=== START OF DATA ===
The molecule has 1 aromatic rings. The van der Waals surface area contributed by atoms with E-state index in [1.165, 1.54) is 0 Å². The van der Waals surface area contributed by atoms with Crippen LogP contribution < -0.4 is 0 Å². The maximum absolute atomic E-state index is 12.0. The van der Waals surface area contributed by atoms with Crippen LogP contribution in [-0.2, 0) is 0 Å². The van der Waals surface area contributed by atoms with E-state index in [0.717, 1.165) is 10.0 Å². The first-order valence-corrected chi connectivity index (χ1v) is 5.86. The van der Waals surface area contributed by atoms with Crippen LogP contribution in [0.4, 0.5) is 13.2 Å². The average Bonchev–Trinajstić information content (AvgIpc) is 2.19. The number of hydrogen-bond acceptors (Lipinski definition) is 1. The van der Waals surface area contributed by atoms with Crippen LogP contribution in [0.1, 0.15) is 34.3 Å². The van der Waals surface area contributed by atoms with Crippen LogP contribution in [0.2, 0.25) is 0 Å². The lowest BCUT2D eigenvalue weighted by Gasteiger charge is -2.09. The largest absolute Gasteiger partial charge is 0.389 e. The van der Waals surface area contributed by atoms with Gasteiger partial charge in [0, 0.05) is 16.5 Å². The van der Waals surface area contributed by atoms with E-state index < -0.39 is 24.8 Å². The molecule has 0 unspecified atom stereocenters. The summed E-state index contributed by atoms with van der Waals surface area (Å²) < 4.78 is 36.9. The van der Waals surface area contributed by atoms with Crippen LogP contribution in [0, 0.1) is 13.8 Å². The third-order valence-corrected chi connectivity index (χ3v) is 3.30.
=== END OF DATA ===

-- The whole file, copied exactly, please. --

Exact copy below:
The molecule has 1 aromatic rings. The van der Waals surface area contributed by atoms with E-state index in [1.165, 1.54) is 0 Å². The van der Waals surface area contributed by atoms with Crippen LogP contribution < -0.4 is 0 Å². The maximum absolute atomic E-state index is 12.0. The van der Waals surface area contributed by atoms with Crippen LogP contribution in [-0.2, 0) is 0 Å². The van der Waals surface area contributed by atoms with E-state index in [0.717, 1.165) is 10.0 Å². The first-order valence-corrected chi connectivity index (χ1v) is 5.86. The van der Waals surface area contributed by atoms with Crippen LogP contribution in [0.4, 0.5) is 13.2 Å². The average Bonchev–Trinajstić information content (AvgIpc) is 2.19. The number of hydrogen-bond acceptors (Lipinski definition) is 1. The van der Waals surface area contributed by atoms with Crippen LogP contribution in [0.1, 0.15) is 34.3 Å². The van der Waals surface area contributed by atoms with Crippen LogP contribution in [0.2, 0.25) is 0 Å². The lowest BCUT2D eigenvalue weighted by Gasteiger charge is -2.09. The largest absolute Gasteiger partial charge is 0.389 e. The van der Waals surface area contributed by atoms with Gasteiger partial charge in [0, 0.05) is 16.5 Å². The van der Waals surface area contributed by atoms with E-state index < -0.39 is 24.8 Å². The molecule has 0 unspecified atom stereocenters. The summed E-state index contributed by atoms with van der Waals surface area (Å²) < 4.78 is 36.9. The van der Waals surface area contributed by atoms with Crippen LogP contribution in [0, 0.1) is 13.8 Å². The third-order valence-corrected chi connectivity index (χ3v) is 3.30.